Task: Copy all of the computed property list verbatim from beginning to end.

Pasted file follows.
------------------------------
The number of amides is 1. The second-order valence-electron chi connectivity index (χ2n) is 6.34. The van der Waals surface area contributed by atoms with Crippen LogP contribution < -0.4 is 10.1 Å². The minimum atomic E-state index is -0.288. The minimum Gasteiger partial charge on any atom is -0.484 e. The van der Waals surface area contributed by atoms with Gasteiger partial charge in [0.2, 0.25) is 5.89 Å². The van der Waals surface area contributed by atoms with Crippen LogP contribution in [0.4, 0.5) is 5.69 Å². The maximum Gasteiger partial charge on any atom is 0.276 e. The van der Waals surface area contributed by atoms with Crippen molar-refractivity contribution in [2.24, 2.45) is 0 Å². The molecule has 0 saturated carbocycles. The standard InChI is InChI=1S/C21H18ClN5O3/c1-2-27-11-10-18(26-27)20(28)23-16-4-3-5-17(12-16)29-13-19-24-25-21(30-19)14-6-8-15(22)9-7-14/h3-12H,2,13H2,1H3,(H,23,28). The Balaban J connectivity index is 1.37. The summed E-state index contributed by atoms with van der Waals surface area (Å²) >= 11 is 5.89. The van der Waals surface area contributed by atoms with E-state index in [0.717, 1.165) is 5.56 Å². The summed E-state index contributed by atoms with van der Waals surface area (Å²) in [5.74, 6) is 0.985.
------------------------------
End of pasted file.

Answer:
The number of amides is 1. The second-order valence-electron chi connectivity index (χ2n) is 6.34. The van der Waals surface area contributed by atoms with Crippen LogP contribution < -0.4 is 10.1 Å². The minimum atomic E-state index is -0.288. The minimum Gasteiger partial charge on any atom is -0.484 e. The van der Waals surface area contributed by atoms with Gasteiger partial charge in [0.2, 0.25) is 5.89 Å². The van der Waals surface area contributed by atoms with Crippen LogP contribution in [0.4, 0.5) is 5.69 Å². The maximum Gasteiger partial charge on any atom is 0.276 e. The van der Waals surface area contributed by atoms with Crippen molar-refractivity contribution in [2.24, 2.45) is 0 Å². The molecule has 0 saturated carbocycles. The standard InChI is InChI=1S/C21H18ClN5O3/c1-2-27-11-10-18(26-27)20(28)23-16-4-3-5-17(12-16)29-13-19-24-25-21(30-19)14-6-8-15(22)9-7-14/h3-12H,2,13H2,1H3,(H,23,28). The Balaban J connectivity index is 1.37. The summed E-state index contributed by atoms with van der Waals surface area (Å²) >= 11 is 5.89. The van der Waals surface area contributed by atoms with E-state index in [0.717, 1.165) is 5.56 Å². The summed E-state index contributed by atoms with van der Waals surface area (Å²) in [5.74, 6) is 0.985.